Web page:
• The overall network cost of ownership is substantially lower: Sage Research also found that organizations that use a single vendor for IP telephony have a 43-percent lower network cost of ownership than those that use multiple vendors. These savings are derived from all areas, including network deployment and maintenance, network performance improvements, and benefits for both IT and end users.
Cisco offers validated designs and industry best practices that are required in order for the network to deliver these benefits in deployment, operational manageability, and consolidation. These recommendations are based on the type of business site or its place in the enterprise network.
Recommendations for a Head Office or Campus
Typically, the primary users of business-critical and rich-media applications are the employees in the campus or head office. The campus infrastructure is built around a high-speed LAN switching network. A Cisco Integrated Network delivers the following unified communications benefits in the campus environment.
Faster, More Cost-Effective Deployments
In large companies, approximately 25 percent of personnel move each year. The Yankee Group estimates that it costs companies up to US$150 per move, add, or change. You can significantly minimize this enormous expense with Cisco Unified Communications products and Cisco Catalyst
® switching solutions in a Cisco Integrated Network:
• When a Cisco Unified IP Phone is plugged into a wall jack, the Cisco Catalyst switch automatically detects the phone and extracts the device information through either Link Layer Discovery Protocol-Media Endpoint Devices (LLDP-MED) or Cisco Discovery Protocol exchange.
• Then, using the Cisco Embedded Event Manager (EEM) feature in the Cisco Catalyst switch, you can automatically configure the switchport for voice. Cisco EEM is a powerful and flexible automation technology. It reduces deployment costs by allowing administrators to set policies that control the actions that a switch should dynamically take when specific events occur.
• For administrators who use Cisco Network Assistant, Cisco offers an alternate method for configuring switches for voice. When a Cisco Unified IP Phone is plugged in, the Smartports Advisor feature on the Cisco Catalyst switch can automatically send a dialogue box prompt to the Cisco Network Assistant management interface. The administrator can then apply the appropriate Smartports Advisor voice macros to that switchport for easy configuration.
• If you need to move to a new location, you simply unplug your phone and plug it into the wall jacks in your new office. Removing the voice configuration on the previous switchport helps to strengthen security. You can remove the configuration dynamically when the phone is unplugged.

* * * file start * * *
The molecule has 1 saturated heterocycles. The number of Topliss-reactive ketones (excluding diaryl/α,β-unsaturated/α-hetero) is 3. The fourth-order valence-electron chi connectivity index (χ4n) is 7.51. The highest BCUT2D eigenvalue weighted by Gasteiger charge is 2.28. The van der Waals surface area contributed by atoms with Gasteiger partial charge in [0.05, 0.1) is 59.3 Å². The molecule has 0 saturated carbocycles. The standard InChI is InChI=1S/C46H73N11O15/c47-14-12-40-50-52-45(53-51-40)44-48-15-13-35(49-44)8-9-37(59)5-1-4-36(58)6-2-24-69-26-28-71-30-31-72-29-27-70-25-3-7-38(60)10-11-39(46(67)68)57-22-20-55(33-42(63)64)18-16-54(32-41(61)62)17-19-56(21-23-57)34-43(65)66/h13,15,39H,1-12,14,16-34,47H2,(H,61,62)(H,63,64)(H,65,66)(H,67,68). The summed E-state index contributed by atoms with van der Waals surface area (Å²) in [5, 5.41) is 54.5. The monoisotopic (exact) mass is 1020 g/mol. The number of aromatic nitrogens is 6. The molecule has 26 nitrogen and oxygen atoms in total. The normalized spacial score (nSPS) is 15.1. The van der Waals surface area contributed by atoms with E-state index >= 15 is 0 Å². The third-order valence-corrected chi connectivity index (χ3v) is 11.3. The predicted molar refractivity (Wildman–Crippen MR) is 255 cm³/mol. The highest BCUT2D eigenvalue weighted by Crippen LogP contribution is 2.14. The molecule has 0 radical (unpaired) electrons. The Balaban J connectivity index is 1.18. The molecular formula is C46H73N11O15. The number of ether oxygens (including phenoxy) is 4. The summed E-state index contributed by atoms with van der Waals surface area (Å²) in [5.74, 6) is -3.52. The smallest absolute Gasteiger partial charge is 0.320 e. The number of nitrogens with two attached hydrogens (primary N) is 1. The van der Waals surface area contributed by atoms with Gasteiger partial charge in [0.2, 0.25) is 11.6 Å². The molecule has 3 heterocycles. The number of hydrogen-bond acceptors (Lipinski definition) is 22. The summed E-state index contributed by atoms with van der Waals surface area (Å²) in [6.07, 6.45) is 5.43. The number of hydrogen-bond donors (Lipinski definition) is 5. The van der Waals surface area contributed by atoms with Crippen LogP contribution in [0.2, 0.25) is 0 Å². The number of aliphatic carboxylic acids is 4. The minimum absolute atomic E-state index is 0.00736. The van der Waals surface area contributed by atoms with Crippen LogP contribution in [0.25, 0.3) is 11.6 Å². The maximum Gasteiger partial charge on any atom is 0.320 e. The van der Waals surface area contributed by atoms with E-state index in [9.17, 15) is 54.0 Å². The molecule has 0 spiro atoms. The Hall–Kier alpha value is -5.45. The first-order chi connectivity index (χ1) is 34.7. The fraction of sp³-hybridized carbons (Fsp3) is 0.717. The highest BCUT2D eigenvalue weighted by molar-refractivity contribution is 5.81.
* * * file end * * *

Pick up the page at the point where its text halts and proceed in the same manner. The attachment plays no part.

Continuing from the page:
Other vendors that partner with infrastructure vendors or offer only voice components lack this type of integration. As a result, each time an IP phone is moved or added to the network, IT personnel must manually reconfigure the switchports, significantly increasing administrative and support costs, especially in large enterprises with tens of thousands of IP phones.
Nonstop Communications over the LAN
IP-based voice networks must deliver the same continuously available service that was provided with traditional time-division multiplexing (TDM) voice networks. High availability starts with a hierarchical network design (Figure 1) that allows for separation of core, distribution, and access layers as well as the fault domains within these layers.
Figure 1. Recommended Network Topology for Highly Available Campus Network
Cisco recommends the following guidelines for building access, distribution, and core layers in the campus.
• Maintain triangle topologies for Layer 3 routing peers, especially between the core and distribution switches: This topology helps ensure that a switch can take two equal paths to get to a destination. These two paths will simultaneously reside in the routing table. If a link failure occurs, the traffic will flow on the other path without requiring a route recalculation.
• Summarize routes from the distribution to the core: This process prevents the core switches from having to respond to routing advertisements coming from the access and distribution layers.
• Deploy switches with high-availability innovations: Cisco Catalyst 6500, Catalyst 4500, and Catalyst 3750-E switches lead the industry in meeting uptime requirements with advanced technology that contains, detects, and resolves faults faster with minimal effect on voice traffic. Features such as Stateful Switchover (SSO) preserve critical state information across dual supervisor engines to help ensure that unified communications traffic is continually switched if a primary supervisor engine fails. Cisco IOS® Software Modularity allows you to upgrade single software modules without having to take the switch out of service, thereby increasing up-time even for planned upgrades. This feature localizes the effect of software process faults with a protected memory architecture. Even if a software process failure occurs, voice and video traffic can continue.
Unified communications requires new IP endpoints that deliver rich media to campus constituents. To ensure QoS, all forms of traffic - voice, video, and data - are assigned the appropriate class of service (CoS). CoS and Priority Queuing are controlled by Cisco Catalyst switches.
• Maintaining voice quality through the switch: The CoS value for unified communications voice traffic is controlled by the Cisco Catalyst switch. The switch indicates to the Cisco Unified IP Phone which voice VLAN ID it should use and then automatically applies the appropriate CoS value. The switch can also indicate CoS for traffic coming from devices attached to the phone using the Extended Trust feature. A CoS value of 5 indicates high priority and is usually reserved for voice. Call signaling is given a value of 3, and best-effort traffic is given a value of 0. So even if a rogue PC tries to raise its CoS value to 5, the Cisco Unified IP Phone resets the CoS value on the incoming packets of that PC to the CoS value indicated by the switch.